Other officials singled out in Figuera’s testimony are Finance Minister Simón Zerpa and Central Bank President Calixto José Ortega Sánchez. Zerpa is currently under US sanctions for suspected involvement in the massive corruption associated with Venezuela’s state oil company, Petróleos de Venezuela S.A. (PdVSA). Ortega is implicated in allegations that the Central Bank has helped to keep Maduro in power by facilitating illegal gold sales.

3. “I found that the issues of narco-trafficking and guerrillas were not to be addressed.”

Figuera spoke of his distress at the arbitrary arrests conducted by his own department and insisted that investigations into genuine criminal collusion were obstructed at the highest level of government.

As well as affirming the presence of drug traffickers within the administration, he also claimed to have seen intelligence demonstrating government protection for armed guerrilla organizations, including Colombia’s National Liberation Army (Ejército de Liberación Nacional – ELN) and Hezbollah.

The ELN has been expanding rapidly in Venezuela and is involved in a plethora of criminal activities, including drug trafficking, illegal mining, extortion and smuggling. The ELN forms part of a broader panorama of irregular armed groups propping up Maduro’s government. These include a Venezuelan guerrilla organization known as the Patriotic Forces for National Liberation (Fuerzas Patrióticas de Liberación Nacional -- FPLN) and the paramilitary groups known as "colectivos."

4. “[Iris Varela] said that she had trained male prisoners. That she was their commander.”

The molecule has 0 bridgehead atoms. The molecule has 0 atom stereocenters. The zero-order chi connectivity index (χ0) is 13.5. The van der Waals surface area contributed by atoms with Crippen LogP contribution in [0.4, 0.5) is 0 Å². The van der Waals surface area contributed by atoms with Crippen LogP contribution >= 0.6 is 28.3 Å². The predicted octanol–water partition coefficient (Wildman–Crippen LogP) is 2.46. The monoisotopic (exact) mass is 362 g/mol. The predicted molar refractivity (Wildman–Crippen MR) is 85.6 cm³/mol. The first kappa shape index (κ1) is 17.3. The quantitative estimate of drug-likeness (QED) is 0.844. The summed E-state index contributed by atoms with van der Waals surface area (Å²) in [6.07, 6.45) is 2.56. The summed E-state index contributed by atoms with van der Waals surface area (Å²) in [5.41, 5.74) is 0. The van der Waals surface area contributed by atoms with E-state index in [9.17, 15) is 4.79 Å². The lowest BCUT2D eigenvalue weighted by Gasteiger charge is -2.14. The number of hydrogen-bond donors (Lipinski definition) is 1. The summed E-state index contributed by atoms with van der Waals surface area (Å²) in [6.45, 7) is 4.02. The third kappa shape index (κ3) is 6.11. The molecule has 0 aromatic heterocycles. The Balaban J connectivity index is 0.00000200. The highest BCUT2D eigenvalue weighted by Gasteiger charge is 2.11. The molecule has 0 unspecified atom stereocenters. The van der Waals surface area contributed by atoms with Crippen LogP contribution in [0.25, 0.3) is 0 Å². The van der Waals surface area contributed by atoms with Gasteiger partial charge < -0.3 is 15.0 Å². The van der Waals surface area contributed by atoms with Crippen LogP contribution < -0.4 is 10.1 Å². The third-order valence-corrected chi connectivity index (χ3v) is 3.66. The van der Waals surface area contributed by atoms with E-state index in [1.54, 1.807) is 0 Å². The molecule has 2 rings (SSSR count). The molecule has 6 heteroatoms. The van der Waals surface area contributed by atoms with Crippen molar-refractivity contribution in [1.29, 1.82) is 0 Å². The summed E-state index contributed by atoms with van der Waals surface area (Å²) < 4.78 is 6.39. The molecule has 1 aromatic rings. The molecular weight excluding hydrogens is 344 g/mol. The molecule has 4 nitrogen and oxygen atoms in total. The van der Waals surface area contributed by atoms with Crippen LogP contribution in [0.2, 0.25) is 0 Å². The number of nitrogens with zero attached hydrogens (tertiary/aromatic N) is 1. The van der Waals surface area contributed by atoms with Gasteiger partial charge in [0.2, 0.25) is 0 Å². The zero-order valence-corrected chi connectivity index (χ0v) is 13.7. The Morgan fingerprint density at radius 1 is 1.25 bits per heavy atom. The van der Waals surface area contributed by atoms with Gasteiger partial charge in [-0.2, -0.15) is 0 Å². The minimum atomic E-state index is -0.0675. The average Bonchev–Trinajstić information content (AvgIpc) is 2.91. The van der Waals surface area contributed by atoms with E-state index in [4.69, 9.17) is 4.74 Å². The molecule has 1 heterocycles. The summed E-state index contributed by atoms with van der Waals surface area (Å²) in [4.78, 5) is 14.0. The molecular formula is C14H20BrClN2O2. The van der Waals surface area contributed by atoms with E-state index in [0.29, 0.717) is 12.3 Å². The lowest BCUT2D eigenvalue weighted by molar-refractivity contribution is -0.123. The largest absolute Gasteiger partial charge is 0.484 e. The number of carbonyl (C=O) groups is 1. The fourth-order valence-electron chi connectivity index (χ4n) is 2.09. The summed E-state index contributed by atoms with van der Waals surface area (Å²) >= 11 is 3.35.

The former intelligence chief also described a meeting at which Prisons Minister Iris Varela demanded 30,000 rifles to start a private army of convicts. Figuera’s allegations against her reflect recent reports of power struggles within the Maduro administration, which have purportedly led Varela to build her own force comprised of the prisoners under her ministry’s jurisdiction.

In an interview with InSight Crime, Varela denied Figuera’s claims, stating: “Do you know how many weapons I’ve seized in the prisons I’ve closed since I arrived in this ministry? Many, thousands. And I’ve given them all in. If I’d wanted weapons, I would have had plenty with those.”  

Varela has presided over a series of prison reforms that enabled prison gang leaders, known as “pranes,” to gain unprecedented control over the penitentiary system. These crime bosses now run extensive criminal structures both inside and outside the prison system, charging fellow prisoners for access to necessities and privileges and directing the activities of street gangs.

Varela also rejected the alleged creation of a parallel army of prisoners. "To do that would be to admit that I [Varela] would be creating a parallel government and that is not the case. I have great respect for the Constitution, which he [Figuera] does not," she stated. 

However, Varela admitted she was willing to use prisoners to defend Venezuela in case of foreign military intervention. "I am clear that, independently of the legal situation facing any Venezuelan, there is no obstacle for them to go to defend the nation in case of a foreign aggression," she told InSight Crime.  

"If they threaten us with 5,000 marines, we have 45,000 prisoners. Not 30,000, and I correcting that idiot [Figuera]," added Varela.